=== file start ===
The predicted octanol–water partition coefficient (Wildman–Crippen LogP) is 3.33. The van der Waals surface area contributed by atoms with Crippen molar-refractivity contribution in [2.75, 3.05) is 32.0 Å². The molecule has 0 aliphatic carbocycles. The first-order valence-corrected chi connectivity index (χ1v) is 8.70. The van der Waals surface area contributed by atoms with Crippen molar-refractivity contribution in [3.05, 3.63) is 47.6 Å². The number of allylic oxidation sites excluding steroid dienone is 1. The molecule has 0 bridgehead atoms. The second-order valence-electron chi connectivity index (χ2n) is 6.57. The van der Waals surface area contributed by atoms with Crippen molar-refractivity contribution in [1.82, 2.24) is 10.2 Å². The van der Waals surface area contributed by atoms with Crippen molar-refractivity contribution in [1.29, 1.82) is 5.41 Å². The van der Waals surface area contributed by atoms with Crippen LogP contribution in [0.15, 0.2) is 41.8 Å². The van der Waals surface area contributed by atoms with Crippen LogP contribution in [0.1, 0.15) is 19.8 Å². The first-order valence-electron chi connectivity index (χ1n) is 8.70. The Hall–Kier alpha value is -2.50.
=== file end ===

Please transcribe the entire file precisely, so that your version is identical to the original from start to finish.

The predicted octanol–water partition coefficient (Wildman–Crippen LogP) is 3.33. The van der Waals surface area contributed by atoms with Crippen molar-refractivity contribution in [2.75, 3.05) is 32.0 Å². The molecule has 0 aliphatic carbocycles. The first-order valence-corrected chi connectivity index (χ1v) is 8.70. The van der Waals surface area contributed by atoms with Crippen molar-refractivity contribution in [3.05, 3.63) is 47.6 Å². The number of allylic oxidation sites excluding steroid dienone is 1. The molecule has 0 bridgehead atoms. The second-order valence-electron chi connectivity index (χ2n) is 6.57. The van der Waals surface area contributed by atoms with Crippen molar-refractivity contribution in [1.82, 2.24) is 10.2 Å². The van der Waals surface area contributed by atoms with Crippen molar-refractivity contribution in [1.29, 1.82) is 5.41 Å². The van der Waals surface area contributed by atoms with Crippen LogP contribution in [0.15, 0.2) is 41.8 Å². The van der Waals surface area contributed by atoms with Crippen LogP contribution in [0.1, 0.15) is 19.8 Å². The first-order valence-electron chi connectivity index (χ1n) is 8.70. The Hall–Kier alpha value is -2.50.